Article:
by Lanhee J. Chenvia The Wall Street Journal
Monday, August 31, 2015

Obama’s executive orders can be reversed easily, but he has imposed his policies in many other hard-to-stop ways.

Analysis and Commentary

‘Crazy’ Candidates Help Start Important Policy Debates

by Lanhee J. Chenvia The New York Times
Monday, August 3, 2015

There can often be some overlap between a “crazy” candidate and one who happens to be highly effective at gaining both media attention and popularity in the polls.This should teach us, as well as the candidates in the 2016 presidential campaign, a few things.

Analysis and Commentary

GOP Candidates Must Offer Obamacare Alternative

by Lanhee J. Chenvia Real Clear Politics
Wednesday, July 29, 2015

Despite the Supreme Court’s recent decision in King v. Burwell and President Obama’s pronouncement that the debate over the Affordable Care Act (ACA) is over, health care reform will be a major topic of discussion in the 2016 presidential campaign.


Lanhee Chen Hosts The Hugh Hewitt Show (Part 2)

by Lanhee J. Cheninterview with John H. Cochrane , Kori Schakevia Hugh Hewitt Show
Thursday, June 18, 2015

Hoover Institution fellow Lanhee Chen, fills in for Hugh Hewitt: This hour, talking with Carl Cameron, Fox News chief political correspondent, Dr. John H. Cochrane, The Grumpy Economist blogger, Kori Schake, Hoover Institution research fellow, and James Lileks, humorist and columnist.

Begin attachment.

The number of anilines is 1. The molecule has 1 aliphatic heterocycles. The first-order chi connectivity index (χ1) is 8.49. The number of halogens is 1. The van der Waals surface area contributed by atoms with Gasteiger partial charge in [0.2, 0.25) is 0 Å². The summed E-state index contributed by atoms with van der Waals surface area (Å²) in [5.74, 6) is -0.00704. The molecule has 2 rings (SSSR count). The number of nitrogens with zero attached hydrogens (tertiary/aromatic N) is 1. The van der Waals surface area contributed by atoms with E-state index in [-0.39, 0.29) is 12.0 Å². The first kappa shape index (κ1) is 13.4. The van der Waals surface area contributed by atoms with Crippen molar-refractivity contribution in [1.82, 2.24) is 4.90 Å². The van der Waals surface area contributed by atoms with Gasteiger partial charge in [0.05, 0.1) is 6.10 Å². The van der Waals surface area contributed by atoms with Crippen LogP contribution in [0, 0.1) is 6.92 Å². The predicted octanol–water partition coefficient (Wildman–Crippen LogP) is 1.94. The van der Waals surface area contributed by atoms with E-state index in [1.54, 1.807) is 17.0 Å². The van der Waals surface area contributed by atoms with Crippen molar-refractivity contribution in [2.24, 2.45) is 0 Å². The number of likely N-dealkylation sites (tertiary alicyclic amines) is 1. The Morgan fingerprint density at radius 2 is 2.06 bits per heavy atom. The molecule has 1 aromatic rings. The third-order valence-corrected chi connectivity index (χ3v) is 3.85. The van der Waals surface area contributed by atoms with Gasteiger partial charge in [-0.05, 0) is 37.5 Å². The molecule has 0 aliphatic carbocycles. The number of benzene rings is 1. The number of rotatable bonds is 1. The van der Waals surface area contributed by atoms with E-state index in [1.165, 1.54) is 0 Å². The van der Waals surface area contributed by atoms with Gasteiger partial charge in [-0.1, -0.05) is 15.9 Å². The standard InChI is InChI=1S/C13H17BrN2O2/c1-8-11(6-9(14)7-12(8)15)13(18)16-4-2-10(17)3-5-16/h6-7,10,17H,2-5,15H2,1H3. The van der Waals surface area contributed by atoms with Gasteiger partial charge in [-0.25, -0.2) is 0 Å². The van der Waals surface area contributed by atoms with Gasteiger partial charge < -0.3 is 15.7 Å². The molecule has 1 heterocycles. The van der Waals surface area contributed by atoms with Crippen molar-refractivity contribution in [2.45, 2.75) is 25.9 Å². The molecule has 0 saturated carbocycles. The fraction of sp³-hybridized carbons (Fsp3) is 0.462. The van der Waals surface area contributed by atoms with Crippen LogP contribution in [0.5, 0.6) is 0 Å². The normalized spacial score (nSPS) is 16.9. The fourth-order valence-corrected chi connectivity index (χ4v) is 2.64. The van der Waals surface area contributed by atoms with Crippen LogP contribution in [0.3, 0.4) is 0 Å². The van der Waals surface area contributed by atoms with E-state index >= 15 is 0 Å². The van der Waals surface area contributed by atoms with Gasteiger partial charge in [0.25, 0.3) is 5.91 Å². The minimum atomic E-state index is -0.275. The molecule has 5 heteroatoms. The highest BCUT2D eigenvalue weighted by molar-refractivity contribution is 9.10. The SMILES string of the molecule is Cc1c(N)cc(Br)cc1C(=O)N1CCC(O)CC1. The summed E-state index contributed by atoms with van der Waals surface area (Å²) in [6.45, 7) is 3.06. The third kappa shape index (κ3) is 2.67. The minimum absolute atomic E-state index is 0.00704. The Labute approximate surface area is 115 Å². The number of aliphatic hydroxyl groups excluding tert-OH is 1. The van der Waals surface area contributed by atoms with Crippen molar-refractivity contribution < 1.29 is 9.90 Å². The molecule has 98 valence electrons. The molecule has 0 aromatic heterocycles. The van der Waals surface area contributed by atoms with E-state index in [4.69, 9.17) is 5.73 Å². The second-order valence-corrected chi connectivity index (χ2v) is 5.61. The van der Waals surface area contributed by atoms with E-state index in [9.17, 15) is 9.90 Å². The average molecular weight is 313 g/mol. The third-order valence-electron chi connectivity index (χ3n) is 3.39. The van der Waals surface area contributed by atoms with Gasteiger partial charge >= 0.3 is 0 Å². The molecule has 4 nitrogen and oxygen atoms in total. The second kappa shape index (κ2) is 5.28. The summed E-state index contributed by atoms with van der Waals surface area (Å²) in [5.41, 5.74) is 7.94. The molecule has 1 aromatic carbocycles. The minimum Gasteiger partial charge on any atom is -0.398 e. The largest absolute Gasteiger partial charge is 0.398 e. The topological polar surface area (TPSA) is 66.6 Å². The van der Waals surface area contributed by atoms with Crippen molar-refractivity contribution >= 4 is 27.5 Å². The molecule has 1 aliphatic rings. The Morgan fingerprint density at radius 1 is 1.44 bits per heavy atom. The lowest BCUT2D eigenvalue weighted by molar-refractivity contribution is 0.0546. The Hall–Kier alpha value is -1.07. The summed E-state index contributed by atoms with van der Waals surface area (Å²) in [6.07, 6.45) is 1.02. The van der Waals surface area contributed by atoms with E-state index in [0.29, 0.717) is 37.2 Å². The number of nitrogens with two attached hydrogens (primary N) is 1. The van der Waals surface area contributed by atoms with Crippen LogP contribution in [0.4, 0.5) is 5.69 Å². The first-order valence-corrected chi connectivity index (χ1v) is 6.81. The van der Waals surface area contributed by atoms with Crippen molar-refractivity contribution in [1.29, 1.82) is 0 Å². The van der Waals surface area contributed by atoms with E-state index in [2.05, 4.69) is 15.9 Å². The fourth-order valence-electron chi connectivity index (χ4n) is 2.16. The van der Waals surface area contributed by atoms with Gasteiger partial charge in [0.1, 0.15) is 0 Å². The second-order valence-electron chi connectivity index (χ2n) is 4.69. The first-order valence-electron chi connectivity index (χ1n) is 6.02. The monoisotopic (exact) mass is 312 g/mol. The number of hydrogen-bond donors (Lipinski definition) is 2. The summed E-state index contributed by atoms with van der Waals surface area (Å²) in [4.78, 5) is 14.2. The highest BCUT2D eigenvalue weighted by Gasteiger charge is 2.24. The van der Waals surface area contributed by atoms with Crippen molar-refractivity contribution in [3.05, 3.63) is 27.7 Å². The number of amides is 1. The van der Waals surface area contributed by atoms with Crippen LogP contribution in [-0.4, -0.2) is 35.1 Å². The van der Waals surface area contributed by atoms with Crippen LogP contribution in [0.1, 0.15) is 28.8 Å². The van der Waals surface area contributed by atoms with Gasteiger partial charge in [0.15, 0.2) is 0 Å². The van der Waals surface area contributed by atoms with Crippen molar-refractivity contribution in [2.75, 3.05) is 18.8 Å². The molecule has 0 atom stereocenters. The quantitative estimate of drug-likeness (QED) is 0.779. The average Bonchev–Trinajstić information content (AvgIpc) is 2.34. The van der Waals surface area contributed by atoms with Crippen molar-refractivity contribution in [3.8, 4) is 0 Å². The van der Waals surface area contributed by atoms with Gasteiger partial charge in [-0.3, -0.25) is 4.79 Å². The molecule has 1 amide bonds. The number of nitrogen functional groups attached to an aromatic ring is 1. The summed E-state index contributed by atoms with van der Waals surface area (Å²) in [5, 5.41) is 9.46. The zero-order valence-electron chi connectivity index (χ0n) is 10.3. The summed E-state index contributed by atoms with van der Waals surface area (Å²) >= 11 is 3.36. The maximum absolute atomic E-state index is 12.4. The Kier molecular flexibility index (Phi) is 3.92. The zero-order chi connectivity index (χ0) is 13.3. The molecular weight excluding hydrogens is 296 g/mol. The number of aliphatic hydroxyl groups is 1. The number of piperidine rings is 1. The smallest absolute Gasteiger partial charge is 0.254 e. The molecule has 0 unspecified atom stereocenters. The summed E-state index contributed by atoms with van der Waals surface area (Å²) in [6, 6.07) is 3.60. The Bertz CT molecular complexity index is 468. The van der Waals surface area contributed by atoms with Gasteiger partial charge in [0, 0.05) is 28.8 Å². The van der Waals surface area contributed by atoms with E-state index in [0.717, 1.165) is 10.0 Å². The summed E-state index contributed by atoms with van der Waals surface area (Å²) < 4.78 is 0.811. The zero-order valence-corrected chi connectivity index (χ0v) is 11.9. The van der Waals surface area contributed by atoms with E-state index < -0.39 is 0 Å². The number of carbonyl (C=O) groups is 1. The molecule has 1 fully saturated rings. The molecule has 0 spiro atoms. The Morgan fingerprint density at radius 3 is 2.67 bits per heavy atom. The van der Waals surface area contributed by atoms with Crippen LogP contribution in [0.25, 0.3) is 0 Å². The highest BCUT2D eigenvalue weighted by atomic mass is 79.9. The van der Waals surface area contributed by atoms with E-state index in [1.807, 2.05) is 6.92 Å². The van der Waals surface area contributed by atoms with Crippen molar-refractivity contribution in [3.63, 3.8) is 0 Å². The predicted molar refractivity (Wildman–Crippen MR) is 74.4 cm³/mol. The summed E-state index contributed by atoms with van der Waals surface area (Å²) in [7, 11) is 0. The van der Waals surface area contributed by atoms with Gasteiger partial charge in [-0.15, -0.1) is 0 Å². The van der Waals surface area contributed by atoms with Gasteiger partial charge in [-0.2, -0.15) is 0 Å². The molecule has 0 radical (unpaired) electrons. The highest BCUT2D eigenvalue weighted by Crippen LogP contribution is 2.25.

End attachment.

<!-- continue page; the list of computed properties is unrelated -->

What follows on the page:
Lanhee Chen Hosts The Hugh Hewitt Show (Part 1)

by Lanhee J. Chenvia Hugh Hewitt Show
Thursday, June 18, 2015

Hoover Institution fellow Lanhee Chen, fills in for Hugh Hewitt: This hour, talking with Mark Steyn, Columnist to The World, Ohio Senator Rob Portman, and Reince Priebus, RNC chairman.

Healthcare warning
Analysis and Commentary

A Market-Based Contingency Plan For King V. Burwell

by Lanhee J. Chen, James C. Capretta, Yuval Levin, Ramesh Ponnuru, Joseph Antos, Thomas Miller, Avik Roy, Gail R. Wilensky, David Wilsonvia Health Affairs
Monday, June 15, 2015

If the Supreme Court rules in favor of the plaintiffs in the King v. Burwell case, Congress will have the opportunity to advance health care policies that expand consumer choice, increase coverage, deliver better value for the dollar, and allow state governments more say over health care policy.

GOP Image
Analysis and Commentary

Remember ‘Reconciliation’? The GOP Can Move An Agenda Without Democratic Support

by Lanhee J. Chen, James C. Caprettavia National Review
Tuesday, May 12, 2015

Congressional Republicans are engaged in an important internal discussion over how best to use the arcane procedural mechanism known as “budget reconciliation.” Making the right decision about how to employ reconciliation could be the difference between a successful start to a conservative policy revival, or a lost year.

Lanhee Chen
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Hoover fellow Lanhee J. Chen on the road ahead for Obamacare: speed bumps, massive potholes, or smooth sailing?

by Lanhee J. Chenvia Fellow Talks
Friday, May 8, 2015

The road ahead for Obamacare: speed bumps, massive potholes, or smooth sailing?

Hillary Clinton
Analysis and Commentary

Hillary Clinton: Three Big, Unanswered Questions From Democrat's Campaign Launch

by Lanhee J. Chenvia Fox News
Tuesday, April 28, 2015

Hillary Clinton launched her campaign for president over two weeks ago, and there remain three major unanswered questions about her latest bid for the presidency.

Analysis and Commentary

Why Not 50 Different Affordable Health-Care Plans?

by Lanhee J. Chenvia Wall Street Journal
Thursday, March 12, 2015

An obscure provision in the ObamaCare law says states can enact more market-friendly reforms.